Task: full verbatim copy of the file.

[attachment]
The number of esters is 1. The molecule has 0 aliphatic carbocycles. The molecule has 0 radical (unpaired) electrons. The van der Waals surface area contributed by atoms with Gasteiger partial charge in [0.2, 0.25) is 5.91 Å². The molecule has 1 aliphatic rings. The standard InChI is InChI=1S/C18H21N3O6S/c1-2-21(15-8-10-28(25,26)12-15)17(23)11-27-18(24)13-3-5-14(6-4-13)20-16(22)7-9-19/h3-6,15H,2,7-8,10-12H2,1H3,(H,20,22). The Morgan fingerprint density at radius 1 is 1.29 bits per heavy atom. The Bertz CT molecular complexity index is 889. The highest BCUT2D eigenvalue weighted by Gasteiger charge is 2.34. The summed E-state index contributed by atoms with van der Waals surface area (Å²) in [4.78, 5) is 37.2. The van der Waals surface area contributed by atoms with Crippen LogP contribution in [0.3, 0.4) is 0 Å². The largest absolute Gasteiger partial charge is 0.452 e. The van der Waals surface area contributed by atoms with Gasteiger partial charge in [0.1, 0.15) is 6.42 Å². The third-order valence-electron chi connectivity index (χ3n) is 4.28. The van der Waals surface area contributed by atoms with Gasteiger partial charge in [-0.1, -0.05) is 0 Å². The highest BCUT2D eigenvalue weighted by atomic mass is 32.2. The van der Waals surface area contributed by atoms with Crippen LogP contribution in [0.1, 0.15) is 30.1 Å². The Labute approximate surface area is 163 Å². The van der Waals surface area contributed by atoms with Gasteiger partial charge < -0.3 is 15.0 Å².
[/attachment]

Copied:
The number of esters is 1. The molecule has 0 aliphatic carbocycles. The molecule has 0 radical (unpaired) electrons. The van der Waals surface area contributed by atoms with Gasteiger partial charge in [0.2, 0.25) is 5.91 Å². The molecule has 1 aliphatic rings. The standard InChI is InChI=1S/C18H21N3O6S/c1-2-21(15-8-10-28(25,26)12-15)17(23)11-27-18(24)13-3-5-14(6-4-13)20-16(22)7-9-19/h3-6,15H,2,7-8,10-12H2,1H3,(H,20,22). The Morgan fingerprint density at radius 1 is 1.29 bits per heavy atom. The Bertz CT molecular complexity index is 889. The highest BCUT2D eigenvalue weighted by Gasteiger charge is 2.34. The summed E-state index contributed by atoms with van der Waals surface area (Å²) in [4.78, 5) is 37.2. The van der Waals surface area contributed by atoms with Crippen LogP contribution in [0.3, 0.4) is 0 Å². The largest absolute Gasteiger partial charge is 0.452 e. The van der Waals surface area contributed by atoms with Gasteiger partial charge in [0.1, 0.15) is 6.42 Å². The third-order valence-electron chi connectivity index (χ3n) is 4.28. The van der Waals surface area contributed by atoms with Gasteiger partial charge in [-0.1, -0.05) is 0 Å². The highest BCUT2D eigenvalue weighted by atomic mass is 32.2. The van der Waals surface area contributed by atoms with Crippen LogP contribution in [0.1, 0.15) is 30.1 Å². The Labute approximate surface area is 163 Å². The van der Waals surface area contributed by atoms with Gasteiger partial charge < -0.3 is 15.0 Å².